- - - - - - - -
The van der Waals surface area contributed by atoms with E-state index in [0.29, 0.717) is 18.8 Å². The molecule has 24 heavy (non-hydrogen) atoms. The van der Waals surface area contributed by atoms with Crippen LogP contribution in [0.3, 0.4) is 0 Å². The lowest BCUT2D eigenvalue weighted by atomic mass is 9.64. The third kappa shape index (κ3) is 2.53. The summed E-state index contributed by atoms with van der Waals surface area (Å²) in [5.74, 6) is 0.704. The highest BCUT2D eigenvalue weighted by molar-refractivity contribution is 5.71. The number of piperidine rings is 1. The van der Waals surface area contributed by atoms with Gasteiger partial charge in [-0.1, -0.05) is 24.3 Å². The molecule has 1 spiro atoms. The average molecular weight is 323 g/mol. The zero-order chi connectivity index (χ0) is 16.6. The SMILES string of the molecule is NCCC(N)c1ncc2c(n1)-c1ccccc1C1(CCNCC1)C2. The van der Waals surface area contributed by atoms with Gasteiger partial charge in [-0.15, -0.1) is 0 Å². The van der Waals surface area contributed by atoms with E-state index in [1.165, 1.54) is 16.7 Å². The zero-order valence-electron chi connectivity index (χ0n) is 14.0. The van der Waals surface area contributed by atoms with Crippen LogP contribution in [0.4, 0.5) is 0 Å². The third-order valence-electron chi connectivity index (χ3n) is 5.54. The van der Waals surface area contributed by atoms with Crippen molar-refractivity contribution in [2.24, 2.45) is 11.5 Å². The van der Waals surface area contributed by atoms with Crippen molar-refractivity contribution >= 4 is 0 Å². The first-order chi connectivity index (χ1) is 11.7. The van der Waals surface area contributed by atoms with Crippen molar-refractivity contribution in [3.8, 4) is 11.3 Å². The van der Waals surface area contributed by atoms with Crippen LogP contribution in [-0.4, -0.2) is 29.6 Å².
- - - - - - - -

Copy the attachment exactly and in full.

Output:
The van der Waals surface area contributed by atoms with E-state index in [0.29, 0.717) is 18.8 Å². The molecule has 24 heavy (non-hydrogen) atoms. The van der Waals surface area contributed by atoms with Crippen LogP contribution in [0.3, 0.4) is 0 Å². The lowest BCUT2D eigenvalue weighted by atomic mass is 9.64. The third kappa shape index (κ3) is 2.53. The summed E-state index contributed by atoms with van der Waals surface area (Å²) in [5.74, 6) is 0.704. The highest BCUT2D eigenvalue weighted by molar-refractivity contribution is 5.71. The number of piperidine rings is 1. The van der Waals surface area contributed by atoms with Gasteiger partial charge in [-0.1, -0.05) is 24.3 Å². The molecule has 1 spiro atoms. The average molecular weight is 323 g/mol. The zero-order chi connectivity index (χ0) is 16.6. The SMILES string of the molecule is NCCC(N)c1ncc2c(n1)-c1ccccc1C1(CCNCC1)C2. The van der Waals surface area contributed by atoms with Gasteiger partial charge in [-0.15, -0.1) is 0 Å². The van der Waals surface area contributed by atoms with E-state index in [1.165, 1.54) is 16.7 Å². The zero-order valence-electron chi connectivity index (χ0n) is 14.0. The van der Waals surface area contributed by atoms with Crippen LogP contribution in [0.4, 0.5) is 0 Å². The third-order valence-electron chi connectivity index (χ3n) is 5.54. The van der Waals surface area contributed by atoms with Crippen molar-refractivity contribution in [2.24, 2.45) is 11.5 Å². The van der Waals surface area contributed by atoms with Crippen molar-refractivity contribution >= 4 is 0 Å². The first-order chi connectivity index (χ1) is 11.7. The van der Waals surface area contributed by atoms with Crippen molar-refractivity contribution in [3.8, 4) is 11.3 Å². The van der Waals surface area contributed by atoms with Crippen LogP contribution in [-0.4, -0.2) is 29.6 Å².